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Snooker players being treated like “lab rats”, says O'Sullivan

As the World Snooker Championships begins today, Ronnie O’Sullivan claims players are being treated like “lab rats”, stating that those who back the decision for fans to spectate have a “death wish”.

Fellow snooker professional, Anthony Hamilton has announced his withdrawal from the event, over fears of his health as he suffers from asthma. O’Sullivan, five-time Crucible champion, has publicly supported Hamilton’s decision, with the event being one of three pilot testing the return of fans.

300 spectators were to be allowed to witness the action, around a third of normal capacity, with bubbles of up to four people from two households allowed to sit together. However, following today's government announcement, spectators will no longer be allowed to attend live sporting events this weekend, with a decision yet to be made on spectator involvement during today's session, as supporters were already in attendance prior to this announcement.

O’Sullivan who starts his campaign on Sunday says, "they're treating this snooker event like lab rats really, so what can you do? You can sit here and complain and say it isn't right, but it is what it is.”

"Maybe they have to start doing tests on crowds at some point. You've got to start somewhere, (so why not) start with snooker players - less insurance to pay out for Anthony Hamilton than there is for Lewis Hamilton.”

"I defy anybody, if they've been keeping their distance from people for four months, to say, 'oh right, now you've got to go into a room full of people' - unless you've got a death wish, and some people have in many ways and they just don't care.”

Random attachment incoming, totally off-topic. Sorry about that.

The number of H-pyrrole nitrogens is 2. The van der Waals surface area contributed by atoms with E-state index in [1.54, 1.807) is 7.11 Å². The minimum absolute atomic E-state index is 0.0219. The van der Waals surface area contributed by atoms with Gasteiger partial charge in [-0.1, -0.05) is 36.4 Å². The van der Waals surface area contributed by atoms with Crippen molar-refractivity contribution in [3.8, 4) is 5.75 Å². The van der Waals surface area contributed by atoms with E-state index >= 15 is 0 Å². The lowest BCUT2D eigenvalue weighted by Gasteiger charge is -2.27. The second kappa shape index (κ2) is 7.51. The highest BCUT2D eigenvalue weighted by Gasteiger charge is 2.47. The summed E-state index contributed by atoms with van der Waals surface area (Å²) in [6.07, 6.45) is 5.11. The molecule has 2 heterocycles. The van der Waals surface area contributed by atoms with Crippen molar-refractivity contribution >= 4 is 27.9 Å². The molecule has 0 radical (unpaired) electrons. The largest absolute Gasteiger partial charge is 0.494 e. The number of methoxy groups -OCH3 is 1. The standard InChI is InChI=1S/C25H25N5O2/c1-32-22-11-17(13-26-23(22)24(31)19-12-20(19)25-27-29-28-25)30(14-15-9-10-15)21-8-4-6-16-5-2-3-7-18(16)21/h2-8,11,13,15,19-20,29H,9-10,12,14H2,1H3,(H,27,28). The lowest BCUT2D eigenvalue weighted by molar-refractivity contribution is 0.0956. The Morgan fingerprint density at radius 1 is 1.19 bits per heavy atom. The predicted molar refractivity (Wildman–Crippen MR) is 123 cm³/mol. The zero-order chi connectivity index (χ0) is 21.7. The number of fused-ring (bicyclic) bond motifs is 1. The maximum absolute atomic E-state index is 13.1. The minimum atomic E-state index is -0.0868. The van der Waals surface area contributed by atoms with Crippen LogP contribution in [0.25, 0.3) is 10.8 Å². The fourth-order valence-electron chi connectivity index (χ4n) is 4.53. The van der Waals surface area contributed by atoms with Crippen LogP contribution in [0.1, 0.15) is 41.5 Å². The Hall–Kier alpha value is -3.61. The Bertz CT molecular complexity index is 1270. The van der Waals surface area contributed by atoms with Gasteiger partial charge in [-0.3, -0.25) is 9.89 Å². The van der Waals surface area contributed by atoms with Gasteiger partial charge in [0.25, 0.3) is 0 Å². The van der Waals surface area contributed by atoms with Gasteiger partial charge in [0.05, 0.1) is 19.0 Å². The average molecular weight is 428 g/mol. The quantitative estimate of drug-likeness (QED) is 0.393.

"But if you're one of those people who happens to care about your health and are taking it seriously, I totally get how he (Hamilton) feels."

The World Snooker Tour have not directly responded to O’Sullivan’s comments, but have emphasised that safety has been the "paramount concern". Adding that it had been a "fantastic triumph" being the first indoor event to be held with an audience present.

O’Sullivan adds, "I have the option not to play, but I've decided to play. I've got my plan in place, I'll pitch up to play and hope everything's fine, and if I don't feel comfortable, we'll have to decide at that point.”

"I am still very careful about who I hang around with and where I go. It's not just me who is affected - my mum is high risk, she had pneumonia last year, so I actually haven't come within 20 feet of my mum.”

"I've known people that have died from Covid-19. It hits home a lot harder when you've experienced someone dying and you've experienced the reality of talking to someone on the front line, telling you the actual reality of what it's like.”

"That's when it hits home. Until you've heard those stories and you've experienced it, it's easy to have the attitude that it's all been blown out of proportion. I am one of those people that have taken it seriously, like Anthony Hamilton."

Recent comments from rival Judd Trump says O’Sullivan should withdraw, adding he’s being selfish trying to claim the headlines prior to the event.

Nicknamed the Rocket, O’Sullivan has not explained why he’s participating in this year’s Crucible following his safety concerns. Yet, can be understood with the amount of uncertainty the virus has caused. Therefore, precautionary measures need to be abided by if sport is to return ‘back to normal’ any time soon.

Author: James Parker